While declining attendance prompted by the recession played a role in the fair’s financial difficulties, so did the Downs’ inability to pay the state what it owed. According to the LFC report, the Downs owed the fair $240,000 from horse-racing revenues and was failing to meet its yearly obligation of providing $420,000 for promotional events, among other problems.
Documents also show that the Downs couldn’t pay for simpler purchases. Emails from Luis Wu of Phoenix-based fertilizer producer Tessenderlo Kerley, Inc. show that the Downs was at least five months late on a $4,800 payment. In February 2011, Wu threatened to call a collections agency.
One month later, he wrote another email after hearing nothing back.
“What is happening?” Wu wrote. “Am I supposed to turn this in to a collection agency?”
Downs Controller Ann Pelletier, noting that she was new to the company, wrote back apologetically: “I do not know who you represent—would you refresh my memory?”
The fair is also notorious for its lack of accountability. While it draws in an estimated $3.5 million each year, the LFC report found that it has “no segregation of duties between the custody of the cash and record-keeping of the cash received.”
“That’s very dangerous,” Keller says. “They can affect the entire state’s bond rating.”
Although the governor’s office appoints commissioners to help manage the fair, the commission has little to no autonomy.
“Think of a board of directors of a company that isn’t in charge of the CEO,” Keller says. “That’s worthless.”
In August 2011, Gov. Susana Martinez appointed Charlotte Rode, a reform-minded Republican and mother of seven, to the State Fair Commission. For years, critics had lamented the lack of local representation on the commission; Rode came from the area and was familiar with the lack of management and oversight that plagued the fair and the Downs’ adjacent racino.
“I Pray to God that You Reconsider Doing This”
On Oct. 20, the LFC presented its scathing report of the State Fair’s financing and management in a heated hearing at the Roundhouse.
Key recommendations included adding oversight to the Fair from other state agencies, hiring a qualified chief financial officer and clarifying what exactly the commission’s role is, which Mourning himself didn’t know.
“What is the role of the State Fair Commission in contracts and approval?” state Sen. Tim Keller, D-Bernalillo, asked him at the hearing. “Do they have a voice or a say?”
Mourning responded: “There hasn’t been a full commission appointed until actually right before the fair. So the roles of the commission versus the staff—I believe we are in a team effort on that. I don’t have a clear answer for that at this time.”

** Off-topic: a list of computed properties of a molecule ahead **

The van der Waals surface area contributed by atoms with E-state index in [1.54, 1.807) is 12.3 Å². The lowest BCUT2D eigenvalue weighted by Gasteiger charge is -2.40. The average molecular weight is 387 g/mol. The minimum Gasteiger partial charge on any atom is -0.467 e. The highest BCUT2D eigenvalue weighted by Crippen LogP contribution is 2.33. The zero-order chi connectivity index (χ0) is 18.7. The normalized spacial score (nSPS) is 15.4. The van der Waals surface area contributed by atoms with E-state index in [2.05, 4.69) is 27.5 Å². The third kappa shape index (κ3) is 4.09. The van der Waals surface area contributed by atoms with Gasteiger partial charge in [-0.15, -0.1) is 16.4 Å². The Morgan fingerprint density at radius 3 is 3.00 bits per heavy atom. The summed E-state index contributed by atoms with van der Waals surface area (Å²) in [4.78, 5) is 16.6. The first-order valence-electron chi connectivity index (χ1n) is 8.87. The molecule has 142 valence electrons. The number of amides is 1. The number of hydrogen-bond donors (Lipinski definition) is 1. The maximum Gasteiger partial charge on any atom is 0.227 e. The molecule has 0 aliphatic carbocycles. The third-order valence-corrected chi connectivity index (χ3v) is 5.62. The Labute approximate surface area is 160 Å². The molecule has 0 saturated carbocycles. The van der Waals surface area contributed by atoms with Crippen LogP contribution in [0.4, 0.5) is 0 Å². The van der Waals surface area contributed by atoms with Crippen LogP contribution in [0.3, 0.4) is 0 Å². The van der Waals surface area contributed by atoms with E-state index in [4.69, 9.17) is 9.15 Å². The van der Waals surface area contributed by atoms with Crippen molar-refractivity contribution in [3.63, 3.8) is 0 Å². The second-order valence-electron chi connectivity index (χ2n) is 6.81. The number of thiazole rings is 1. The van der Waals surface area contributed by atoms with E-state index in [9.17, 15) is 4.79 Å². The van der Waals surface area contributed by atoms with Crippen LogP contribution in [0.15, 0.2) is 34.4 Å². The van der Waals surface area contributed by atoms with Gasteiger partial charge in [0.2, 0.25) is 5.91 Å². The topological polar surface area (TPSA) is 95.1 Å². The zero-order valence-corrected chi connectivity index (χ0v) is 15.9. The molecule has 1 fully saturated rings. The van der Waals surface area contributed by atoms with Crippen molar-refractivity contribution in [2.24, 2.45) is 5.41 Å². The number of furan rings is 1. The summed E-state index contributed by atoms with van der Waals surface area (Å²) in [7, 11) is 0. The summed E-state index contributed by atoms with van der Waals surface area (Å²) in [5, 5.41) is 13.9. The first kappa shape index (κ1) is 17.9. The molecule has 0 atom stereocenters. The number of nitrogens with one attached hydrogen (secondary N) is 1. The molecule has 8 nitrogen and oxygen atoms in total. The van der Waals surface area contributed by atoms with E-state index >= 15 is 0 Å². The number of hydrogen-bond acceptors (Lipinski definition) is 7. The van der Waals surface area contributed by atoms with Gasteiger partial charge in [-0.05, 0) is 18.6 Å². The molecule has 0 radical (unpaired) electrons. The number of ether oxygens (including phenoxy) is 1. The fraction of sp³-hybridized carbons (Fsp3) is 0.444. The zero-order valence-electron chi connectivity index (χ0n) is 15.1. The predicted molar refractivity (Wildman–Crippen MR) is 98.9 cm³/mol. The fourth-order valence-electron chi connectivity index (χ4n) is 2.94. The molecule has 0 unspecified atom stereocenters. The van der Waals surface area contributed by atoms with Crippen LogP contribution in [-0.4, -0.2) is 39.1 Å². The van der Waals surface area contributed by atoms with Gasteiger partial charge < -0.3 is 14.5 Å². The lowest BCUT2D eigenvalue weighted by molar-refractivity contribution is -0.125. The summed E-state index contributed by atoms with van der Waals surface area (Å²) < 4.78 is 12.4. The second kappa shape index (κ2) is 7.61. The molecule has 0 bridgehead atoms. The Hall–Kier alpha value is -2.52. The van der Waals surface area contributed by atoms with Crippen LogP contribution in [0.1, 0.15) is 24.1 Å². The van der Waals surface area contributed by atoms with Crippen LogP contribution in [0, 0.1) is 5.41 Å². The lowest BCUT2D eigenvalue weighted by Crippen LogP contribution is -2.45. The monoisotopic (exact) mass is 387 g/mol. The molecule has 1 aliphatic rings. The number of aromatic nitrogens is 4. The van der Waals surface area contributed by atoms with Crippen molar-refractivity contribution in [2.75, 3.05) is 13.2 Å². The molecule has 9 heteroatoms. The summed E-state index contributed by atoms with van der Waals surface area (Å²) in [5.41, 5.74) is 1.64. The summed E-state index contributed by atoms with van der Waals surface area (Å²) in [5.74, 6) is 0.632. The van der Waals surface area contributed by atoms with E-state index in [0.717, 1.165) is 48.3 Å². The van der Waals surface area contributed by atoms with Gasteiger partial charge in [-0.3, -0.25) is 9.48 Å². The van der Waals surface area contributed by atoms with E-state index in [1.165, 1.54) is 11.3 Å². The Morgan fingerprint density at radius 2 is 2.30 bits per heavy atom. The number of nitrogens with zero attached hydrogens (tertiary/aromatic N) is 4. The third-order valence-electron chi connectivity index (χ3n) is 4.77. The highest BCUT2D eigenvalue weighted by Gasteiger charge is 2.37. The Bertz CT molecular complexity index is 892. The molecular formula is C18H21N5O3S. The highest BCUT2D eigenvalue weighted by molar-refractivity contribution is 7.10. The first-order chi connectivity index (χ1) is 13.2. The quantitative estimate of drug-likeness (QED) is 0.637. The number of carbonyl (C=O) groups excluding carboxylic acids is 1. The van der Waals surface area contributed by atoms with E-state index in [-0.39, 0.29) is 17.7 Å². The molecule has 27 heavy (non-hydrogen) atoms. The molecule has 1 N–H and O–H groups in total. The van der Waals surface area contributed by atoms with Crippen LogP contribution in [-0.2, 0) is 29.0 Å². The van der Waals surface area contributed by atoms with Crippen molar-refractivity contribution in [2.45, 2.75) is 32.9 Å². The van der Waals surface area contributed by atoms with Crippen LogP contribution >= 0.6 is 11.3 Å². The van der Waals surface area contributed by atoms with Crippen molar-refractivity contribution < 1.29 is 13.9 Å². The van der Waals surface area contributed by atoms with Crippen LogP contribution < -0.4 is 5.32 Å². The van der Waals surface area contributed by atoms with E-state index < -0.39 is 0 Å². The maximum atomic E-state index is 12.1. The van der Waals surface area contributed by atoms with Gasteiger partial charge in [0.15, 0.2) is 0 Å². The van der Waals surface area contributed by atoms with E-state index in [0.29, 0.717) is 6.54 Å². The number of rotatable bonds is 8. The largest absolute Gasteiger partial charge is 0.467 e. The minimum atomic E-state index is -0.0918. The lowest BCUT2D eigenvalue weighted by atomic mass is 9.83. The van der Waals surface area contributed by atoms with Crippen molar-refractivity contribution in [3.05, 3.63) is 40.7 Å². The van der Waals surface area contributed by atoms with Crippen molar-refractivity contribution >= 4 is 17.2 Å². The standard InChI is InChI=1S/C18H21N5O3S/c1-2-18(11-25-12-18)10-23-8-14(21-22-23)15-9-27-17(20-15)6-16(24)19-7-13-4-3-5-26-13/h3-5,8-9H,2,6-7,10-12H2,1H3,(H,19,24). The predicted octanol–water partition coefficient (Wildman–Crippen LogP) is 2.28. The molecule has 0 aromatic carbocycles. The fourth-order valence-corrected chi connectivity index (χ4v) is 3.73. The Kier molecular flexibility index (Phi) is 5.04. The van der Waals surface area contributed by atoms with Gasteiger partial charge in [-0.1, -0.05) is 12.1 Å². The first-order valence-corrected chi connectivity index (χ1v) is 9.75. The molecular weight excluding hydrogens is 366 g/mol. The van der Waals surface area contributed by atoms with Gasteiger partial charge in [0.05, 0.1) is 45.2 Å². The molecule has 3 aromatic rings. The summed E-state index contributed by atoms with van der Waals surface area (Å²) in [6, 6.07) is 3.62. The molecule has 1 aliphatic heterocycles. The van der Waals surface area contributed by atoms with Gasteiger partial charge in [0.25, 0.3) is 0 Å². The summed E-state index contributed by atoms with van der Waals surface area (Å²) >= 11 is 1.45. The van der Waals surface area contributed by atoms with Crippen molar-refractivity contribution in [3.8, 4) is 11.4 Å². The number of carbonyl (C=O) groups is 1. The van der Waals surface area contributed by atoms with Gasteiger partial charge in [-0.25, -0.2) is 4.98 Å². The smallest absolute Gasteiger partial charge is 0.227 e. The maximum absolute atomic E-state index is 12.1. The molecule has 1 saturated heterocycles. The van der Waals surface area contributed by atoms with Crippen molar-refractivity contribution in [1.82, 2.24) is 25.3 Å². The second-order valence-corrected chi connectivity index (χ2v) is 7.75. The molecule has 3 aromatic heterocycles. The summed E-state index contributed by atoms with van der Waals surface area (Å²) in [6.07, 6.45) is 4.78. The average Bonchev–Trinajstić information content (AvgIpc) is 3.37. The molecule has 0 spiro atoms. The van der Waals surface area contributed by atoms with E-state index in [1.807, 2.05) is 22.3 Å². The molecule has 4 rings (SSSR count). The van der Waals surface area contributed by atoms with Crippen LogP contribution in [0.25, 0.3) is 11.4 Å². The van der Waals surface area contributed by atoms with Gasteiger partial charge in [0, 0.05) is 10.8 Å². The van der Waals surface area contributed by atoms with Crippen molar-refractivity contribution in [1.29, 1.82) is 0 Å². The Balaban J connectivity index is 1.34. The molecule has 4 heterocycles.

The report warned that “a lack of strategic planning has led to a rushed request for proposals for a renewed racing lease.” Several lawmakers, including Keller, state Sen. Cisco McSorley, D-Bernalillo, and state Rep. Dennis Kintigh, R-Chaves, raised concerns about awarding the Downs another lease.
“They’re not even in compliance with the current contract,” Kintigh said of the Downs. “Why is the fair even considering them at all?”
McSorley, a vocal gaming opponent, had a more dramatic tone.
“I pray to God that you reconsider doing this,” he told Mourning.
Before becoming a commissioner, Rode—a polished brunette in her mid-40s—worked as a legislative assistant for state Sen. Mark Boitano, R-Bernalillo, who recommended her for the commissioner job. Boitano describes her as a “straight shooter and political novice.”
“She doesn’t look at things through the lens of, ‘Who do you know?’” he tells SFR. “She’s very independent and has a mind of her own. She’s not afraid to step on people’s toes.”
Coming in, Rode knew the racino lease would dominate the commission’s business. “We got right into the whole RFP issue in my first meeting,” she tells SFR.
In fact, the past year had been a full-court press to get to that moment.
Donations from the Downs’ major shareholders during and after the 2010 election cycle illustrate that point. Between June 2010 and January 2011, players tied to the Downs donated $75,000 to Martinez’ gubernatorial campaign; they gave $10,000 to her political action committee the following summer. They also gave at least $50,000 to Martinez’ unsuccessful Democratic gubernatorial opponent, Democrat (and former Richardson Lt. Gov.) Diane Denish.
In February 2011, the Downs made another savvy political move: hiring Modrall Sperling Law Firm to help conduct its bid for a new lease. One of the lawyers in charge of the process would be Pat Rogers, a high-profile Republican attorney who had developed deep, behind-the-scenes relationships with high-ranking staffers in the governor’s office [news, July 17: “A Higher Power”].
But the Downs still faced significant challenges. To nearby residents and others, the Downs’ history of neglectful management was common knowledge.